The Escambia County School District in Florida has come under fire after it removed over 2,800 books from its libraries, including dictionaries, over concerns that they may violate a state law signed by Republican Governor Ron DeSantis.
The law, HB 1069, grants residents the right to demand the removal of any library book depicting or describing sexual conduct, as defined under Florida law.
The news was broken by Judd Legum, a journalist with Popular Information who observed that sadly this is "not a parody."
Among the removed books are dictionaries such as the American Heritage Children's Dictionary, Webster's Dictionary for Students, and Merriam-Webster's Elementary Dictionary. The district's librarians were required to conduct a review of all library books to identify titles that may violate the law. The slow and ongoing review process has left many school libraries closed, with fewer than 100 texts going through the final review.
The dictionaries, along with other removed books, are being scrutinized based on the broadly defined parameters of HB 1069. The dictionaries were locked away, raising concerns about the law's impact on academic resources. While dictionaries indeed contain descriptions of sexual conduct, critics argue that excluding them from schools seems illogical.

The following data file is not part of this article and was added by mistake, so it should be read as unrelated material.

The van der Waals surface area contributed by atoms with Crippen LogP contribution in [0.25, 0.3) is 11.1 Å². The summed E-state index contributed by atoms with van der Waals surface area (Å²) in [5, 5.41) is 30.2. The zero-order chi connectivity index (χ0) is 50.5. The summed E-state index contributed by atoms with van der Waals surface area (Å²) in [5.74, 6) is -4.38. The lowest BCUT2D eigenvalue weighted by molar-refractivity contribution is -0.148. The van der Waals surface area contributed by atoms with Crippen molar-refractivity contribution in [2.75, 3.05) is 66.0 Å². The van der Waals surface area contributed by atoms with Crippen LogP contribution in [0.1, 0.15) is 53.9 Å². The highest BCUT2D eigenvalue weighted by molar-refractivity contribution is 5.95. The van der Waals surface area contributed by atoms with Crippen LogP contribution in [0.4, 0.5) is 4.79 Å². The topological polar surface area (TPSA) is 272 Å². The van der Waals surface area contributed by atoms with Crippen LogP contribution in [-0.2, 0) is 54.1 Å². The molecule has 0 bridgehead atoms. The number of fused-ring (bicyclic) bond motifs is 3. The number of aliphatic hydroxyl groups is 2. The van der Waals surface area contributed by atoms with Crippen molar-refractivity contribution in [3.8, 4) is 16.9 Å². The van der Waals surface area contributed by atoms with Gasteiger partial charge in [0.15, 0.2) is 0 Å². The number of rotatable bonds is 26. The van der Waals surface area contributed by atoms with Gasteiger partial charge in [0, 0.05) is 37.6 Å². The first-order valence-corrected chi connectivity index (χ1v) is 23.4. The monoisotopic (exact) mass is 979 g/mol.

The review process involved a checklist for district staff to determine whether a book should be withheld from students. The checklist suggests consulting Book Looks, a right-wing website associated with groups like Moms for Liberty. The Florida Freedom to Read Project obtained a copy of the checklist, revealing the criteria used to assess books.
The situation in Escambia County challenges DeSantis' dismissal of concerns about book removals as a "leftist activist hoax." The reality contradicts his statements, with over ten times the initially reported number of books removed in Escambia County alone. Orange County, which includes Orlando, has also removed at least 678 books from library shelves.
Many have condemned the school district's move and hit back at DeSantis' policies.
Besides dictionaries, the removed books include encyclopedias, thesauruses, and biographies of prominent figures like Beyoncé, Lady Gaga, Oprah Winfrey, Nicki Minaj, and Thurgood Marshall.
Classic texts such as Anne Frank’s Diary of a Young Girl, The Adventures and the Memoirs of Sherlock Holmes, and novels by Stephen King have also been taken off the shelves. The removals extend to books popular on the political right, including Atlas Shrugged and works by commentator Bill O'Reilly.
The actions by the Escambia County School Board have led to legal challenges.
Penguin Random House, five authors, two parents of Escambia County students, and the non-profit group PEN America filed a lawsuit alleging that the board's actions violate the First Amendment. The lawsuit is connected to decisions made prior to the passage of HB 1069 to permanently ban several books from Escambia schools.